(As an aside, what's with all the Hughes-was-one-helluva-nutjob talk? I mean, what's the big deal with urinating in empty milk bottles and saving it? Jeez, people are so judgemental.)

Americans are so quick to poke fun at other nations, whether it be France, England, Germany, or whoever. Well, let's give credit where credit is due. These countries, despite having miniscule economies compared to our own, have all stepped up to the plate in ways we haven't. Next time I hear a French joke, I want it followed by the sound of crickets. I guess their much criticized decision to not participate in Crusades Pt. II freed up a little cap space to spend in situations such as natural disasters of historic proportions. Interesting how that worked out for them.

Why doesn't Powell just come out and speak the truth? Why doesn't he just say that BushCo is hemorraging cash because of the war in Iraq and an economy it completely messed up with stunny efficiency, and that large amounts of relief funds just weren't in America's plans? Why doesn't he just say that we're strapped for cash, or we're flat broke, or we're busy with Crusades Pt. II, or that, quite frankly, we just don't give a shit?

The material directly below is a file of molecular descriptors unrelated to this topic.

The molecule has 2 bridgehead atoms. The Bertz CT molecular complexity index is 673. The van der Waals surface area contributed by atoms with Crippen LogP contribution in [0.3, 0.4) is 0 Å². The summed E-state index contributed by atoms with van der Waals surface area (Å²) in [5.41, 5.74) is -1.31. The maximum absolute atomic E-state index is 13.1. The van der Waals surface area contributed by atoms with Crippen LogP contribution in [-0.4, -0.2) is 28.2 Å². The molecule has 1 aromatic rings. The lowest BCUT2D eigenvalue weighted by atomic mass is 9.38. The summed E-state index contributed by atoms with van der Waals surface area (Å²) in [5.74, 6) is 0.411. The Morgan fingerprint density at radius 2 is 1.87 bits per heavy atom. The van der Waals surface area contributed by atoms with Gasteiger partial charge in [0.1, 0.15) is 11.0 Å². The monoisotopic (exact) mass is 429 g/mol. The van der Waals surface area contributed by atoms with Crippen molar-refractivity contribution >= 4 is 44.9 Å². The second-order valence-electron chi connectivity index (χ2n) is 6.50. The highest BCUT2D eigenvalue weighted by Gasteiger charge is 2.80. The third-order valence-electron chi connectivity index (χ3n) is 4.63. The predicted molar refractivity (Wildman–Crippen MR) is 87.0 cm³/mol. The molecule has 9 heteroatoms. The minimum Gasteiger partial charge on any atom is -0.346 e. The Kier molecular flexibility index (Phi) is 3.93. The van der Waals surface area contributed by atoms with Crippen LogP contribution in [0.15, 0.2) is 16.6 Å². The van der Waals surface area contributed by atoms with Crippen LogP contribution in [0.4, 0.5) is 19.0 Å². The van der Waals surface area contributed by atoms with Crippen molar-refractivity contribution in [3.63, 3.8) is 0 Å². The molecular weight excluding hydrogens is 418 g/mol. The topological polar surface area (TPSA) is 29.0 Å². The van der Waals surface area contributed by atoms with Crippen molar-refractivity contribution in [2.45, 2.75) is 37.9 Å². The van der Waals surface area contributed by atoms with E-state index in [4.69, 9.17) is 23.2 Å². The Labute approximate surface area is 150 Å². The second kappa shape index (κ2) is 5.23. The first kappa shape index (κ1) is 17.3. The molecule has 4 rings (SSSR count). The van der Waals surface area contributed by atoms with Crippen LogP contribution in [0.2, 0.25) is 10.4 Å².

I once held hope for the possible vindication of Powell. I once looked upon him as a man who rose to prominence and, to maintain that prominence, had to compro(mice) his integrity by working with the callous men who came to surround him. I once hoped for a tell-all book by Powell after he resigned his position and decided to expose the true ugliness he saw while inside BushCo.

I hope no more.

Powell is not a man compromised. Powell is just a jerk.

** I want to be fair. Yeah, I think America is being unbelievably cheap in this tsunami situation. Yeah, this is a PR move of shocking ineptitude. Yeah, it's situations just like this that make America hated by so many people worldwide.

However, these clueless fucks over in Tsunami Central who are building mock Uncle Sams to symbolically tear apart and then scream into the nearest television camera "Where is America? Where? Where? America is evil!" can make a beeline straight to Hell as far I'm concerned. Persoanlly, I think it's a damn shame that some of these people didn't show up missng or dead.